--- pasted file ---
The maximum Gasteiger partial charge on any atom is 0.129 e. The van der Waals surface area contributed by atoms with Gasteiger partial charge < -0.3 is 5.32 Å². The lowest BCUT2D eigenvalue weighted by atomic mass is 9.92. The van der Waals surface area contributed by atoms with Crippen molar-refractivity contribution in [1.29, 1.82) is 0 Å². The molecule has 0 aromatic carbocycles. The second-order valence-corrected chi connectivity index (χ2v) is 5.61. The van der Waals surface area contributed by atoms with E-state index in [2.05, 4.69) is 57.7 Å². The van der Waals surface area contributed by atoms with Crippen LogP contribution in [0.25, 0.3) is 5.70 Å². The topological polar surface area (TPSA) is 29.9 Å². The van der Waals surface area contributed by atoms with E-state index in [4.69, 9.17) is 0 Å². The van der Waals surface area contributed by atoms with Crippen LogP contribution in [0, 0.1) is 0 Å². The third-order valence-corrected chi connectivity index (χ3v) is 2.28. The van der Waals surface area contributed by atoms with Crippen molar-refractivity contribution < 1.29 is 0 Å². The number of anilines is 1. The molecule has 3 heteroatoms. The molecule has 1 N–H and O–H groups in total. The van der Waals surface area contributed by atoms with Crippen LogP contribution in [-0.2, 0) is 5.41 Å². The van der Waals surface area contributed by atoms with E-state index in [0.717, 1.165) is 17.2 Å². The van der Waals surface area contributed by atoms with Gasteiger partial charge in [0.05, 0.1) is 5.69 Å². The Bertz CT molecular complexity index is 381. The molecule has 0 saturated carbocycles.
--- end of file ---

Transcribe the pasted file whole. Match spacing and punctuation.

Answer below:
The maximum Gasteiger partial charge on any atom is 0.129 e. The van der Waals surface area contributed by atoms with Gasteiger partial charge < -0.3 is 5.32 Å². The lowest BCUT2D eigenvalue weighted by atomic mass is 9.92. The van der Waals surface area contributed by atoms with Crippen molar-refractivity contribution in [1.29, 1.82) is 0 Å². The molecule has 0 aromatic carbocycles. The second-order valence-corrected chi connectivity index (χ2v) is 5.61. The van der Waals surface area contributed by atoms with E-state index in [2.05, 4.69) is 57.7 Å². The van der Waals surface area contributed by atoms with Crippen LogP contribution in [0.25, 0.3) is 5.70 Å². The topological polar surface area (TPSA) is 29.9 Å². The van der Waals surface area contributed by atoms with E-state index in [4.69, 9.17) is 0 Å². The van der Waals surface area contributed by atoms with Crippen LogP contribution in [0, 0.1) is 0 Å². The third-order valence-corrected chi connectivity index (χ3v) is 2.28. The van der Waals surface area contributed by atoms with Crippen molar-refractivity contribution < 1.29 is 0 Å². The number of anilines is 1. The molecule has 3 heteroatoms. The molecule has 1 N–H and O–H groups in total. The van der Waals surface area contributed by atoms with Crippen LogP contribution in [-0.2, 0) is 5.41 Å². The van der Waals surface area contributed by atoms with E-state index in [0.717, 1.165) is 17.2 Å². The van der Waals surface area contributed by atoms with Gasteiger partial charge in [0.05, 0.1) is 5.69 Å². The Bertz CT molecular complexity index is 381. The molecule has 0 saturated carbocycles.